Mid-Autumn Festival 中秋节[zhōng qiū jié]

Mid-Autumn Festival, also known as the Moon Festival or the Mooncake Festival, falls on the 15th day of the eighth month of the lunar calendar, which is in September or early October in the Gregorian calendar. For 2023, it is on September 29th.

The Mid-Autumn Festival is the second most important festival in China after Chinese New Year. It is celebrated in many East Asian communities, and has since become associated with family reunions and harvest. Chinese people celebrate by gathering for dinners, eating mooncakes月饼 while admiring the full moon and lighting lanterns灯笼. People have long believed that worshipping the moon and eating together around a round table will bring them good luck and happiness. Chinese see the roundness in mooncakes a symbol of reunion and happiness.

What is mooncake

Typical mooncakes are round pastries, measuring about 4 inches in diameter and 1.25-1.5 inches in thickness. A rich thick filling usually made from red bean or lotus seed paste is surrounded by a thin crust (approximately 1/8 of an inch) and may contain one or more whole salted duck egg yolks in their center as the symbol of the full moon. Mooncakes are usually eaten in small wedges accompanied by tea.

There are thousands of regional and contemporary variations. In southwestern Yunnan province, locals prepare the filling using flowers and ham. In Suzhou, near Shanghai, mooncakes have a flaky crust and meat filling, and the treats are enjoyed year round. Beijing’s mooncakes are known for their delicacy with flavors like red bean.

Nowadays mooncakes have been infused with innovative new elements, including ice cream filling, snow skin crust and exotic flavors like green tea, tiramisu, durian etc. Filing in contemporary style mooncakes has diversified to include just about anything which can be made into paste.

Legend of mooncake

Mooncakes were used by the Ming revolutionaries in their effort to overthrow the Mongolian rulers of China at the end of the Yuan Dynasty (1279-1368). The Yuan Dynasty was China’s first foreign-led dynasty, in between the Chinese Song and Ming Dynasties. Zhu YuanZhang, founder of Mind Dynasty (1368-1644) united the different resistance forces and wanted to organized an uprising. However, due to the strict search by government, it was very difficult to pass messages. The counselor Liu BoWen later thought out the great idea of hiding notes with “uprise on the night of Mid-Autumn Day” in mooncakes and had them sent to different forces. This helped the Han Chinese overthrown their Mongolian rulers.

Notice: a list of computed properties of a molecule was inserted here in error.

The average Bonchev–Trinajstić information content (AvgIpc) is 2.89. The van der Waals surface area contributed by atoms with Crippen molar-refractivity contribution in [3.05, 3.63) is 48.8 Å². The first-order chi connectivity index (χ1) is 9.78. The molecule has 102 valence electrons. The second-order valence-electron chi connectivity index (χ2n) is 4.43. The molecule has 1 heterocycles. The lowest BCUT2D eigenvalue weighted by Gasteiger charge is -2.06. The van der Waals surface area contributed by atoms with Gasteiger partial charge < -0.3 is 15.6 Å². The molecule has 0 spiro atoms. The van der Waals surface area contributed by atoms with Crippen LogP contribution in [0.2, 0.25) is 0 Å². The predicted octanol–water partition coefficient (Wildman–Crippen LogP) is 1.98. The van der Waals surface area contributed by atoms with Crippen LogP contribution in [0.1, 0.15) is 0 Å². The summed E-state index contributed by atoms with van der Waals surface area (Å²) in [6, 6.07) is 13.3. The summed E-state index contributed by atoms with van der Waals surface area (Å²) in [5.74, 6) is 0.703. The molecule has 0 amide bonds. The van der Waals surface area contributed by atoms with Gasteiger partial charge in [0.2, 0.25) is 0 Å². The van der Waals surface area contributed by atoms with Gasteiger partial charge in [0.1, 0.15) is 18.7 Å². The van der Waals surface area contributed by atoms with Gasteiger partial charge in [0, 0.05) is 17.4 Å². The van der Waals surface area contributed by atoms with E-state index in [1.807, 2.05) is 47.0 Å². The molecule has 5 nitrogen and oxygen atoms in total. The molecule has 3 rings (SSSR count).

The story of the goddess Chang E is the most widely acceptable tale associated with Mid-Autumn Festival. It is said that in ancient time, ten suns existed and the heat of which ravaged the world with a terrible drought. At the request of the Emperor of Heaven, the great archer Hou Yi shot down nine of the suns, saving life on Earth. As a reward for this feat, Hou Yi was given the elixir of immortality, which he hid in his home, planning to share it with his beautiful wife Chang E. While Hou Yi was away hunting, one of his apprentice Peng Meng, came to his home to steal the elixir. Chang E determined to keep it out of Peng’s hands, drank the potion and ascended to the heavens, where she took the moon as her home. On realizing what happened to his wife, Hou Yi was so sad, but was amazed to see a figure which looked just like his wife appeared in the Moon. He took the food liked by Chang E to an altar and offered it as a sacrifice for her. After hearing that Chang E became a goddess, folk people also offered sacrifices to Chang E to pray for peace and good luck. Since then, the custom of sacrificing to the moon has been spread among the folklore.

Links to short clips about Mid-Autumn Festival:

Mid Autumn Festival story and how Chinese celebrate it

Chinese Poem: "Thinking on a Quiet Night" 靜夜思

Making of mooncake

Trraditional mooncakes need to be baked after molding. After baking, Cantonese style mooncakes should be stored in an airtight container for a few days before consumption, so that the oil will soften the crust and create a shiny surface.